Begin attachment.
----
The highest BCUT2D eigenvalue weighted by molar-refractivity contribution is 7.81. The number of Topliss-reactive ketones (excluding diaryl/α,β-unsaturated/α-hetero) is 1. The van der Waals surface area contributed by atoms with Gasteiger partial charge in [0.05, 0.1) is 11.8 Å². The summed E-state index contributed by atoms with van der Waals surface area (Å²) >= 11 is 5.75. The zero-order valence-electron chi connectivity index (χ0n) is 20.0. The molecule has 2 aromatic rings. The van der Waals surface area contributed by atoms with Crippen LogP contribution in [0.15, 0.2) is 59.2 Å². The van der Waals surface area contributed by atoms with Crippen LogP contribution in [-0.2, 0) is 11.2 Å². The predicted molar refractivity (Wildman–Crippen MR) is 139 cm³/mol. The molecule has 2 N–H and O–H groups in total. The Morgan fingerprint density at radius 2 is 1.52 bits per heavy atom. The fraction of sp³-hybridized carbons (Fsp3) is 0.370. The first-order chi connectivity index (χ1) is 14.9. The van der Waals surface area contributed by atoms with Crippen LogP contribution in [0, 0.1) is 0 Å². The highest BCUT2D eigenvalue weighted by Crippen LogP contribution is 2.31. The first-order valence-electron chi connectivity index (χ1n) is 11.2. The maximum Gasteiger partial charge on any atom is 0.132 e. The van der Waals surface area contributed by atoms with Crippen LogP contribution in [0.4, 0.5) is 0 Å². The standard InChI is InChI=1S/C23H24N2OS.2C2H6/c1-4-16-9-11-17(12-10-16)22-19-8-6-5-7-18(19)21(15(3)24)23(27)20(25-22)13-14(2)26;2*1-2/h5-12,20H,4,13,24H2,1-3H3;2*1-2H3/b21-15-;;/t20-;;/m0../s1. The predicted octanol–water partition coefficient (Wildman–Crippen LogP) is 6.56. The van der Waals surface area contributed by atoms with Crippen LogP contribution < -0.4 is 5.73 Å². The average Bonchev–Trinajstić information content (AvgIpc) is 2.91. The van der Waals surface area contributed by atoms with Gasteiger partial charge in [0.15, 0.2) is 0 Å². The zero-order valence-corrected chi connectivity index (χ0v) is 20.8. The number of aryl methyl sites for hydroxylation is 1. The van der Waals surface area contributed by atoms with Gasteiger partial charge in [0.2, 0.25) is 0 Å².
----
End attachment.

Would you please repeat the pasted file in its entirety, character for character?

The highest BCUT2D eigenvalue weighted by molar-refractivity contribution is 7.81. The number of Topliss-reactive ketones (excluding diaryl/α,β-unsaturated/α-hetero) is 1. The van der Waals surface area contributed by atoms with Gasteiger partial charge in [0.05, 0.1) is 11.8 Å². The summed E-state index contributed by atoms with van der Waals surface area (Å²) >= 11 is 5.75. The zero-order valence-electron chi connectivity index (χ0n) is 20.0. The molecule has 2 aromatic rings. The van der Waals surface area contributed by atoms with Crippen LogP contribution in [0.15, 0.2) is 59.2 Å². The van der Waals surface area contributed by atoms with Crippen LogP contribution in [-0.2, 0) is 11.2 Å². The predicted molar refractivity (Wildman–Crippen MR) is 139 cm³/mol. The molecule has 2 N–H and O–H groups in total. The Morgan fingerprint density at radius 2 is 1.52 bits per heavy atom. The fraction of sp³-hybridized carbons (Fsp3) is 0.370. The first-order chi connectivity index (χ1) is 14.9. The van der Waals surface area contributed by atoms with Crippen LogP contribution in [0, 0.1) is 0 Å². The highest BCUT2D eigenvalue weighted by Crippen LogP contribution is 2.31. The first-order valence-electron chi connectivity index (χ1n) is 11.2. The maximum Gasteiger partial charge on any atom is 0.132 e. The van der Waals surface area contributed by atoms with Crippen LogP contribution in [0.4, 0.5) is 0 Å². The standard InChI is InChI=1S/C23H24N2OS.2C2H6/c1-4-16-9-11-17(12-10-16)22-19-8-6-5-7-18(19)21(15(3)24)23(27)20(25-22)13-14(2)26;2*1-2/h5-12,20H,4,13,24H2,1-3H3;2*1-2H3/b21-15-;;/t20-;;/m0../s1. The predicted octanol–water partition coefficient (Wildman–Crippen LogP) is 6.56. The van der Waals surface area contributed by atoms with Crippen LogP contribution < -0.4 is 5.73 Å². The average Bonchev–Trinajstić information content (AvgIpc) is 2.91. The van der Waals surface area contributed by atoms with Gasteiger partial charge in [0.15, 0.2) is 0 Å². The zero-order valence-corrected chi connectivity index (χ0v) is 20.8. The number of aryl methyl sites for hydroxylation is 1. The van der Waals surface area contributed by atoms with Gasteiger partial charge in [0.2, 0.25) is 0 Å².